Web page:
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By wilkemil10 May 16, 2015 660 Words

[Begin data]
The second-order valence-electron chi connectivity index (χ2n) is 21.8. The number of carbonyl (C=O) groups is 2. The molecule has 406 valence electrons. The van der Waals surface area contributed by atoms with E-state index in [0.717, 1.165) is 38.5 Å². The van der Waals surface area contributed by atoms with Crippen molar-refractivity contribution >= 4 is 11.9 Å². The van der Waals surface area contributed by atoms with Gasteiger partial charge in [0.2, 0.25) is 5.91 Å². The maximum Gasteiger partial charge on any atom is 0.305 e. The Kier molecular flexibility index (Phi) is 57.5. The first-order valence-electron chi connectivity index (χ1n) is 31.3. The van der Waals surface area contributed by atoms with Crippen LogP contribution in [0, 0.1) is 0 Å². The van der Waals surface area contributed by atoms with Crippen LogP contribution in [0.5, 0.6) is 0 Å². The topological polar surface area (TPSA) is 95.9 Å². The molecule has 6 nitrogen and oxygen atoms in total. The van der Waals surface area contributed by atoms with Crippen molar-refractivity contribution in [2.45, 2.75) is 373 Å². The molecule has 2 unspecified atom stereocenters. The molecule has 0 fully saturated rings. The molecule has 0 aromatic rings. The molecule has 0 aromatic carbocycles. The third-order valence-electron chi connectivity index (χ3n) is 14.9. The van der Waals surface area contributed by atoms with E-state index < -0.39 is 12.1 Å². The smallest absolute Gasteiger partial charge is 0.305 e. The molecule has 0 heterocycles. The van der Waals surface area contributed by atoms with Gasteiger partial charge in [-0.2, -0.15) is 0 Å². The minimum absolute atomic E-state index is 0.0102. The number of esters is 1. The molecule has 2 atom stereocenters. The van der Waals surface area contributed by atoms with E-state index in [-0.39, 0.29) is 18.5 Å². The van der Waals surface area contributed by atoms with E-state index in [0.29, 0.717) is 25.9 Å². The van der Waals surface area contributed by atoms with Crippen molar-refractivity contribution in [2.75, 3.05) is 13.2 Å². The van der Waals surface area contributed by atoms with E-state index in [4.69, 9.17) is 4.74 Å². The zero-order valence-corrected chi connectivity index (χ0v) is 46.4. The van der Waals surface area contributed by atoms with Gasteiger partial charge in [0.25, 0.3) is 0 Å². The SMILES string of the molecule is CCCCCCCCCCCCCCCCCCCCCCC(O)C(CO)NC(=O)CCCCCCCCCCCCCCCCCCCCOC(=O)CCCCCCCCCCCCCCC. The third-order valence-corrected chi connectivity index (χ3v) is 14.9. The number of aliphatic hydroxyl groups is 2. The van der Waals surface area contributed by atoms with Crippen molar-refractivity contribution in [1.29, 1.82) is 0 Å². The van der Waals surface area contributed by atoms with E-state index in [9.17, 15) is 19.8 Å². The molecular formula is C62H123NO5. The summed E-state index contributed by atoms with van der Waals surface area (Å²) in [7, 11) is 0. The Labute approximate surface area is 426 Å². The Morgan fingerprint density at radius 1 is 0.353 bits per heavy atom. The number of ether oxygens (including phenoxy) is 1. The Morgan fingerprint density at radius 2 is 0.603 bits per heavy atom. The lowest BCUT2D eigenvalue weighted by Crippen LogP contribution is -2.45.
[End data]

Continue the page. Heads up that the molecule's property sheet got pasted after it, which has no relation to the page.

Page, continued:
In this section of the novella Of Mice and Men by John Steinbeck, Steinbeck presents the black Stable Buck, Crooks, as petulant, lonely, yet he is not portrayed by Steinbeck in a stereotypical manor. In the setting description of Crooks’ isolated bunk, it is described that he owns a “tattered dictionary” and a book on Californian Law. This demonstrates to the audience how he is well educated. A working-class black person during the Depression era of 1930s America would have been unlikely to grow up with many educational opportunities, but this interesting detail suggests Crooks’ desire to self-educate and self-improve. It also suggests that he cares about his legal rights as a citizen, which may have been threatened or undermined at various times within his life. The pessimistic adjective “dirty” is ambiguous and could have been intended by Steinbeck for two reasons. Firstly, it could show physical dirt, showing the long length of time that he has owned it for. However, it also suggests that he has spent a lot of time reading the books due to the underlined theme of loneliness. These books, as well as an educational motivation could also act as a distraction from the isolation and impertinent attitudes directed at him by the white ranch hands. This idea of loneliness would make the reader sympathize with Crooks and would give them a better understanding of blacks working on ranches in America during the Great Depression. However it would also aid with the comprehension of eliminating black stereotypes as Crooks character, devised by Steinbeck, contradicts this unjust concept they were stereotyped around. In “Of Mice and Men”, Steinbeck uses the character of Crooks to convey ideas about racism in 1930 America during the Great Depression. Crooks is the only black man in the novella who is ostracized by the other ranch hands and it is through his character that we experience the view of blacks in America during 1930s. Crooks doesn’t live in the bunkhouse with the other ranchers but in his own isolated room in the barn instead. He is openly named “n****r”, which reveals to the audience the casual racism directed at him by the ranch workers. Although this remark is impudent, the ranchers don’t intend to insult him personally, as no-one knows him ; the act of discrimination is only committed by the white ranchers as it is what they know to do and have learned. The insult “n****r” signals to the audience that blacks were verbally degraded by whites everywhere in America during the Dust Bowl. Following Crooks displaying to Curley’s wife his vilified attitude, Curley’s wife threatens Crooks and goes on to taunt him and says what she could do if he ”opens his trap”. Curley’s wife doesn’t actually go on to say what she will do, but leaves it open to the interpretation of the reader. This insult would make Crooks fearful of her as she could get him fired meaning that he would be forced to experience the catastrophic world of poverty and unemployment due to the Depression era. This was a great fear that many blacks shared in America. Curley’s Wife’s choice of the derogatory noun “trap” is a disparaging description for his mouth. This isn’t the first time that Crooks has been compared to an animal. This parallels to the character Lennie, who is also described using animalistic imagery. This suggests to the reader that they share the same social status; mental disabilities are as lowly regarded as skin colour. An audience of 1930s America would sympathise with Crooks, as they would see first-hand how difficult his life was, however this was the accepted standard so it would not be viewed as horrific as an audience from the 21st Century might view it, as the modern world has undertaken a revolution of racial prejudice at an attempt to improve attitudes towards different ethnicities. This point is proven in the action pf Curl

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